The GBP EUR exchange rate was lower on Tuesday after making a surge towards the 1.2000 level. That was the high from 2020 and the pound sterling is being held back as traders await inflation data out of Germany. Figures from France and Ireland this week have seen price pressures stall and that may be the case for Europe’s largest economy.
The GBP to EUR is trading at 1.1962 after giving up some of yesterdays’ gains.
PM Johnson says the country can ride out the virus without curbs
The pound sterling was boosted by comments from Prime Minister Boris Johnson who said the country can ride out the Omicron variant without further restrictions.
However, the Prime Minister said that the NHS was moving to a “war footing” and acknowledged the health service was under “huge pressure” as cases surge.
England’s worst-hit NHS trust saw the patient numbers up by 277% in a month due to the Omicron variant. Latest figures also showed that the 20 worst-affected trusts saw a rise in patients being treated for the virus in the month to December 28.
Despite this, governments are tinkering with the rules and Scotland has seen its isolation period cut from 10 days to 7. These types of rule changes can help to keep the economy moving as cases are surging but the variant has shown to be mild and many are being asked to avoid testing if they have no symptoms.
The UK economy has no major economic data this week and is hinging on the path of government restrictions.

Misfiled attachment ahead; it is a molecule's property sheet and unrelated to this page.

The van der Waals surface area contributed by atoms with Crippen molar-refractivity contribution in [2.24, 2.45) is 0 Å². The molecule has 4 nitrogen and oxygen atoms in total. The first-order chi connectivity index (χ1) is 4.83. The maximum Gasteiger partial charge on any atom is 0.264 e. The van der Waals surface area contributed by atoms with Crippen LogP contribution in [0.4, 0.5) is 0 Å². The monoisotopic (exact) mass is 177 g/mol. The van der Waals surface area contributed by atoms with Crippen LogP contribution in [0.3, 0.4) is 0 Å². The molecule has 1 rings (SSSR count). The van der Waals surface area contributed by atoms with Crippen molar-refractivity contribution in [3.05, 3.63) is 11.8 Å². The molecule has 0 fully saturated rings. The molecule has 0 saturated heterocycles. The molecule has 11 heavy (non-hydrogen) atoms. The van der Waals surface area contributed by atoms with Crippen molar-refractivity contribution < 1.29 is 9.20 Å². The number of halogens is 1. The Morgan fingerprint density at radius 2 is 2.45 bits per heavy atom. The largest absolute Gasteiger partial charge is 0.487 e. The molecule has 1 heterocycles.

Irish inflation holds steady at 3.9%, house prices gain 10% on year
German inflation figures will be the big economic number today and Ireland saw its inflation rate stay steady at 3.9%.
Higher German numbers would pressure the ECB but the French number was also flat this week and virus restrictions may be adding a deflationary effect.
Ireland’s service sector growth was seen to have eased sharply in December, according to survey data from IHS Markit on Wednesday. The AIB Ireland services Purchasing Managers’ Index dropped to 55.4 in December from 59.3 in November. The figures marked the country’s weakest performance since March.
Other data saw a 9.7% increase in asking prices for residential properties in 2021, alongside a record low of 11,300 homes listed for sale on MyHome.ie. In Dublin, the rate of asking-price inflation was up by 7.4%, and by 10.6% elsewhere in the country.
“The unwelcome message from this quarter’s MyHome report is that there is little sign of conditions easing,” said Conall MacCoille, Chief Economist at Davy and the author of the report.
“Prices also rose by an uncharacteristically sharp 1.2% in Q4 during the normally quiet winter months,” he said, adding that this is reflective of the “market grinding tighter, with the stock of homes listed for sale having fallen to a fresh historic low”.
The UK also saw house prices gain by 10% on the year, but the market is expected to cool in 2022.
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